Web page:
• Buy Cheap Stocks and Assets

Recessions can present an opportunity to buy stocks and high-quality assets on the cheap.

YTL Corporation Berhad, a conglomerate running multiple businesses, including utilities, property development, as well as hotels and resorts, is a typical example which loves to acquire assets during an economic crisis.

When everyone steered clear of the property market during the 1998 economic crisis, the group acquired properties on Kuala Lumpur’s prime shopping district, Bukit Bintang, also known as the Golden Triangle. They acquired Star Hill Shopping Centre, Lot 10 Shopping Centre, and the JW Marriott hotel for a modest sum of RM323 million, a huge discount from the properties’ net book value of more than RM800 million.

Do you know what today’s value of these properties is? According to YTL Corporation and YTL Hospitality Reit’s 2018 annual reports, the combined value is more than RM1.5 billion.

Lot 10

Then again, in the 2008/2009 economic crisis, the group made a clear intention to buy assets from distressed owners. They planned to utilise their war chest of some RM12 billion for assets acquisition as they saw the opportunities opened up by the economic crisis.

  • Take Over Competitors’ Customers

Acquiring new customers isn’t easy, but you can acquire and take over a group of potential customers immediately from your competitors who want to shut down their business during the economic downturn. Do you need money to take over customers from a distressed competitor? Not necessarily; you can always share the results or “rent” his customer database or set up a division which he can “participate’.

Saving marketing costs and time to expand your customer database is a key advantage of taking over the customers from your competitors.

The key is your ability to work out an arrangement that will only benefit your business but also provide a solution and a benefit for the other party.

  • Take Over The Business To Strip Their Assets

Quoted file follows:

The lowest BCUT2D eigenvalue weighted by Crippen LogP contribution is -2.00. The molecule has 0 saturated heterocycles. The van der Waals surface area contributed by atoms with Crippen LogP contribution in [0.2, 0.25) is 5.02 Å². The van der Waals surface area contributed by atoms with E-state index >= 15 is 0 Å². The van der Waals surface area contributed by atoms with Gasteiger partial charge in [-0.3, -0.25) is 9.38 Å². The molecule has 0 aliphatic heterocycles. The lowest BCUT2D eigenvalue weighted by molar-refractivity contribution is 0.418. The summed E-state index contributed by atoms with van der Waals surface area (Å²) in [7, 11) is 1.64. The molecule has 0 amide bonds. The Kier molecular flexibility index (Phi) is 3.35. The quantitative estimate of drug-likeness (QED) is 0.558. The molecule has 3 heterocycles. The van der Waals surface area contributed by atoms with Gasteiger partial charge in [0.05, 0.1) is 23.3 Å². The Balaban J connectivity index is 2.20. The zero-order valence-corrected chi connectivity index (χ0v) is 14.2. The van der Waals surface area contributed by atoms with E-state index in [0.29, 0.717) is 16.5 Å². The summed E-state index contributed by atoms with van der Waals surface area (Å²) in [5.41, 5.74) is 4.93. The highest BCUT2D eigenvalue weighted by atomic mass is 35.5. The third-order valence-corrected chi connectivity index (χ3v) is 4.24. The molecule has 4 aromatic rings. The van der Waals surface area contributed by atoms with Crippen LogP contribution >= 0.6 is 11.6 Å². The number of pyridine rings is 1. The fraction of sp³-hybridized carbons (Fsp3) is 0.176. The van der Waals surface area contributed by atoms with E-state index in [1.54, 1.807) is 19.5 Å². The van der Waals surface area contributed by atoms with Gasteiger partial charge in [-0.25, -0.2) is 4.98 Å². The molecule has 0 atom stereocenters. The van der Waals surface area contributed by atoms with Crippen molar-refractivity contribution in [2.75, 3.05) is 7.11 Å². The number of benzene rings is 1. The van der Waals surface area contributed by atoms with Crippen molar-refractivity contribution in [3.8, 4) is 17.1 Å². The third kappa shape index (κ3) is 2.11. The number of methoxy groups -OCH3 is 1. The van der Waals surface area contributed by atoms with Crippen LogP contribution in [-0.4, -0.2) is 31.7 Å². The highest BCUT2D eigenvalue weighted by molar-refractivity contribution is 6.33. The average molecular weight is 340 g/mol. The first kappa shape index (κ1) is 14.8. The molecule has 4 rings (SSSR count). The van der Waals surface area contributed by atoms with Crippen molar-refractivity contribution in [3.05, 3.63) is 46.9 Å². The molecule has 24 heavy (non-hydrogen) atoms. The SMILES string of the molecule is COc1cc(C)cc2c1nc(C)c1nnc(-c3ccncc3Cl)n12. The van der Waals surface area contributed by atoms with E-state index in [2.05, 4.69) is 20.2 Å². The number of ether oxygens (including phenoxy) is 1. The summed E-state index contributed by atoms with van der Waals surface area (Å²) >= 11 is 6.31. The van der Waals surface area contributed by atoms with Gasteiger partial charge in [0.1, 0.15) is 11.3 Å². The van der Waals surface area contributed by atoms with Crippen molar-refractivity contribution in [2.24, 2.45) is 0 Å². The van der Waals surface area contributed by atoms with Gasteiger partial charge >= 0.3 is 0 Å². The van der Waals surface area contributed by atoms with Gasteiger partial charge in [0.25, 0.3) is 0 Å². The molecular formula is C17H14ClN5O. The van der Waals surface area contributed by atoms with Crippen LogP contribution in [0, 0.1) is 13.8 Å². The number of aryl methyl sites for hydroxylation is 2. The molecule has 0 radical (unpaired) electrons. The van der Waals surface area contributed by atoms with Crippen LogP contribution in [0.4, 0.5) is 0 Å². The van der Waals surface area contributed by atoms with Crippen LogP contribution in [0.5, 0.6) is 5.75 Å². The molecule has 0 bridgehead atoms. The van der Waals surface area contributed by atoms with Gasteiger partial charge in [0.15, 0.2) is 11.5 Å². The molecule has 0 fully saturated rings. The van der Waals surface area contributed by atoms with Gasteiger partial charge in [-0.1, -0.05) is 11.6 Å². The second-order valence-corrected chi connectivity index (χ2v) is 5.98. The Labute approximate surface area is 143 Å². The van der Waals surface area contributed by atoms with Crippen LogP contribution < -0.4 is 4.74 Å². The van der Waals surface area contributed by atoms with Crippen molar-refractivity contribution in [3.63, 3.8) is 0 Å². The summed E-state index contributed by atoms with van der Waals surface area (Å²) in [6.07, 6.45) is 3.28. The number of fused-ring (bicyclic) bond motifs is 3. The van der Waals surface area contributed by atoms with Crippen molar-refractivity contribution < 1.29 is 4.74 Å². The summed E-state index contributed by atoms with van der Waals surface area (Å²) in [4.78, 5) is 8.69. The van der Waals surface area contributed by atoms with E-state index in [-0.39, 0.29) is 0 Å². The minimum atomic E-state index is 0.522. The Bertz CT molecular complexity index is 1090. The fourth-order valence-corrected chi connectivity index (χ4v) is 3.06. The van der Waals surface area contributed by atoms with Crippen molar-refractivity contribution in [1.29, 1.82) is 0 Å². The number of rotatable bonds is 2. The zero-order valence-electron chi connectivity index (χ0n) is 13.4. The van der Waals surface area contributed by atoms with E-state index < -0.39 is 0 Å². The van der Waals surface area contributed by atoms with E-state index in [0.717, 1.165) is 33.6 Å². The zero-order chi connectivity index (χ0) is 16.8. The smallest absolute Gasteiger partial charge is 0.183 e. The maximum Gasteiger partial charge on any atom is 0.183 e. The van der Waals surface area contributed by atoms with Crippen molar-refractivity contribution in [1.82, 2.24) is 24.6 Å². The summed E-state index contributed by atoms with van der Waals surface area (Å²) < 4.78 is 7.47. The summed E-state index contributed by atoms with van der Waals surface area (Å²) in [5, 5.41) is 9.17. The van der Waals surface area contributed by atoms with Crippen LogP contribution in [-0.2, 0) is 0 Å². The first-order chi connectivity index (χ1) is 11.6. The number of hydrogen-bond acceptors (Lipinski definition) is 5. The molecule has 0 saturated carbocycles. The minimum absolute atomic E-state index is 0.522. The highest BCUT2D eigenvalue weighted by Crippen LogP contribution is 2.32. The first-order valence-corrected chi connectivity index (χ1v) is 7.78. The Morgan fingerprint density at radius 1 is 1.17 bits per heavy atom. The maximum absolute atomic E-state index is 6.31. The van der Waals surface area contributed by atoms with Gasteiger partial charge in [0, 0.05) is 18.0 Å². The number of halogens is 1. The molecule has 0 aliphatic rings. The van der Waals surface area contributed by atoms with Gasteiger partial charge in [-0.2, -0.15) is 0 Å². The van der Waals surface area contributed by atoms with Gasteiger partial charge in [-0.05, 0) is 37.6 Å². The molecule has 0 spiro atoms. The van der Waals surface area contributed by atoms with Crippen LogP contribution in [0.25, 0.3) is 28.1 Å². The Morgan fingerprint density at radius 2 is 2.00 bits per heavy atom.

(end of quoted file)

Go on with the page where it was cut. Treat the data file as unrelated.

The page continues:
The economic downturn is a good time to take over the business from a company that is not in a good financial position, and you can leverage their assets to run your business.

From what I’ve heard, there is a local F&B company in Malaysia which sells “pan mee” that specialise looking for F&B outlets that have closed or closing down. They grew by taking over the location with its ready fittings and furniture; hence at ‘closing down’ sale. Because these outlets are fully renovated, furnished and equipped, so the company need not spend too much money to renovate. Once they take over the restaurants, they can move in and run their business quickly. This is a smart and interesting business expansion strategy.  

Your Business Can’t Grow If You’re Not Well Prepared

There is no denying the fact that an economic downturn can be ripe for acquisitions, expanding your capacity or open new markets, but you need sufficient resources to do these activities.

So, what you should do is to plan. When you see an economic downturn is coming, you should start to accumulate cash and liquid resources. Also, keep in mind that you should avoid spending your resources into on “sunk cost”; expenses that once spent cannot be recovered and that cannot be quickly converted back to cash, such as renovating an office.

You have to be careful with business expansion during the downturn if it requires a lot of liquid resources, including resources like cash on hand or accounts receivable.

Negotiate longer credit terms

When the business environment looks bleak, everyone will try hard to seize any business opportunities. If you have a good and sustainable business, you will have greater bargain power to negotiate longer credit terms with your suppliers during an economic downturn.

Cash is everything in downturns. If you run out of cash during the downturns, your business will be unable to survive. Negotiate longer credit terms is a way to manage your cashflow better, in order to weather the challenging economic condition.

Shrink Your Business To Survive In Downturns

During an economic downturn, there are pressures for businesses to reduce costs. If you’re facing financial or cashflow issues, then you might need to shrink the business or division that does not give you contributions. You can identify which business you want to shrink based on financials and studying both long term and short term implications in terms of financial contributions and growth potentials.

Under this exercise, you might move those more productive staff to your core business and remove those staff that are not productive. This exercise is to help you refocus on your sustainable core business.  

In these two years, many multinational companies had started to shrink their businesses. Some have announced a pullout from their overseas operations and are implementing retrenchment exercises, such as US carmaker Ford. The company has planned to reduce its global workforce by 10 per cent by the end of August while global tech giant IBM has also shut down its technology park in Singapore.

Image via BBC.

Since the global economy is slowing down, it’s time for you to relook your business strategy and determine how are you are going to respond to the possible economic downturn. Recessions are golden opportunities for growth.